    bees detect ultraviolet light.
Electromagnetic Radiation
What are the 2 properties of light that
influence visual perception?
   1. Wavelength is associated with our
    perception of color.




2. Intensity is associated with our perception
  of “brightness.”
Reflectance of light

   Light is reflected off of the surface of
    objects & to the eye.




   Light energy is converted into neural energy
    & then processed by the brain.
Visual Pathways
   1. Geniculostriate pathway-
   optic chiasm----LGN---Primary Visual cortex
     **involved in pattern perception, color vision**

   2. Tectopulvinar pathway-
   optic chiasm---superior colliculus---Lateral
   posterior pulvinar---PVC
      **detection of light; spatial orientation**
Primary Visual Cortex
       Common methods for examining infant
       perception (visual, hearing, etc.)?
   1. Preferential looking paradigm- infants will stare at
    objects or events they find interesting.

   E.g., an infant is presented with 2 faces: Mom’s face &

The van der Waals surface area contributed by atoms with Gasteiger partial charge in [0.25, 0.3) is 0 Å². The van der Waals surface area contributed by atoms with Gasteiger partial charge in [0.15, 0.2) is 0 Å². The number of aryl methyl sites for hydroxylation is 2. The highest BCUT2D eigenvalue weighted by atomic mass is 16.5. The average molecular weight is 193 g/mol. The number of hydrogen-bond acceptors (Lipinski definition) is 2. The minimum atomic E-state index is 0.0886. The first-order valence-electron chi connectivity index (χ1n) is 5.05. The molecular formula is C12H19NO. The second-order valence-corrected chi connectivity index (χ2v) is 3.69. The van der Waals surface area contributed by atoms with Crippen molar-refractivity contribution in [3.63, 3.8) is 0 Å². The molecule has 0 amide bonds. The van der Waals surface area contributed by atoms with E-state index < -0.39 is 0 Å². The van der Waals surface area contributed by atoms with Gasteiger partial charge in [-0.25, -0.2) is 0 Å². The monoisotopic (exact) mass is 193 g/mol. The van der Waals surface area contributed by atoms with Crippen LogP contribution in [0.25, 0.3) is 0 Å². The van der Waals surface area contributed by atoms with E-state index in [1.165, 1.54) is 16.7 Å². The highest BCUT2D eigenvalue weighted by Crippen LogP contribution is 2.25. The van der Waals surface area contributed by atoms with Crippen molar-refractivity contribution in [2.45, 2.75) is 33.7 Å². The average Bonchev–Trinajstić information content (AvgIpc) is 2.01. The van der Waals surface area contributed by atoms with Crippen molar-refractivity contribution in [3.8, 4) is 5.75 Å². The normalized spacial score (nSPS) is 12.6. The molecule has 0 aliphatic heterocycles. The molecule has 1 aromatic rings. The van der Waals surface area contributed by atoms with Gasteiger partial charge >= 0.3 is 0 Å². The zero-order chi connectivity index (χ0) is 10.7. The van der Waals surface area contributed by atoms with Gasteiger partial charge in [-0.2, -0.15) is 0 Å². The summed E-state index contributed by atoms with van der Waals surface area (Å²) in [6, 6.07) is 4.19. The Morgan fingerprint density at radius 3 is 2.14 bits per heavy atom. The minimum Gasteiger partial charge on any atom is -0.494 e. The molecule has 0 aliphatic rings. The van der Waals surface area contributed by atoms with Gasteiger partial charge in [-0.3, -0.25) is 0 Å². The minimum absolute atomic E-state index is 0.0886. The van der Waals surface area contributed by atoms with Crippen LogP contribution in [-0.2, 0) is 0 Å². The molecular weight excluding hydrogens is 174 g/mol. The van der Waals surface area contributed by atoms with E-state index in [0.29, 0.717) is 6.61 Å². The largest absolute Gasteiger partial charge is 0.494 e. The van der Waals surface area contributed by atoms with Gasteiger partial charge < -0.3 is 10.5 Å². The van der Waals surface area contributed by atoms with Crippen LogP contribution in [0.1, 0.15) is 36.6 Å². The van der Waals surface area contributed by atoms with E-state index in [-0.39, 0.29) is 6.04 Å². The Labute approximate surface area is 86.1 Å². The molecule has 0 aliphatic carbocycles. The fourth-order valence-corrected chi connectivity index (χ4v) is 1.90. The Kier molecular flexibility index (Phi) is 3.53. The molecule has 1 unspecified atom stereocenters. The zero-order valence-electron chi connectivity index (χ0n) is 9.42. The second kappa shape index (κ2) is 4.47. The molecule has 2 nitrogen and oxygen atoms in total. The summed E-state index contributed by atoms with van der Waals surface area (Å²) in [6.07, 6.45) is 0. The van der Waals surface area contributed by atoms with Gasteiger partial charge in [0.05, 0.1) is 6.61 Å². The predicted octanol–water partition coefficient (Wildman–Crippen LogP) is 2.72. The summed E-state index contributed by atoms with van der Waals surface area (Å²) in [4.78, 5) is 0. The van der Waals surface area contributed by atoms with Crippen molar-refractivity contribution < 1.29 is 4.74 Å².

a stranger’s face. The infants stare longer & more
    intently at Mom.

   We can infer that the infant perceives the difference
    between his or her mother’s face & a stranger’s face as
    well as a clear preference for Mommy.
2. Habituation paradigm-
   Infants more likely to stare at a novel object than a
    familiar one.

   E.g., An infant is presented with 2 blue squares for
    20 trials. On the 21st trial, a red square is
    presented in place of one of the blue squares. The
    infant spends significantly more time staring at the
    red square than the existing blue square.

   We can infer that the infant must be perceive the
    difference in the two colors (red & blue) since the
    stimulus only differed on this one feature.
Attending to Visual patterns
   Infants may initially stare at a novel object
    (attention-drawing)…

   But, will only continue to stare at it, if the
    object is meaningful (attention-holding).

   Cohen argues that while attention-drawing
    objects may be similar over the lifespan,
    attention-holding objects differ markedly
    with time.
What initially gets our attention?


   We “attend” to novel stimuli in the
    environment (bright lights, sounds,
    flashers).

   This orienting response called the
    “orienting reflex,” is present from birth.

   Why is this adaptive??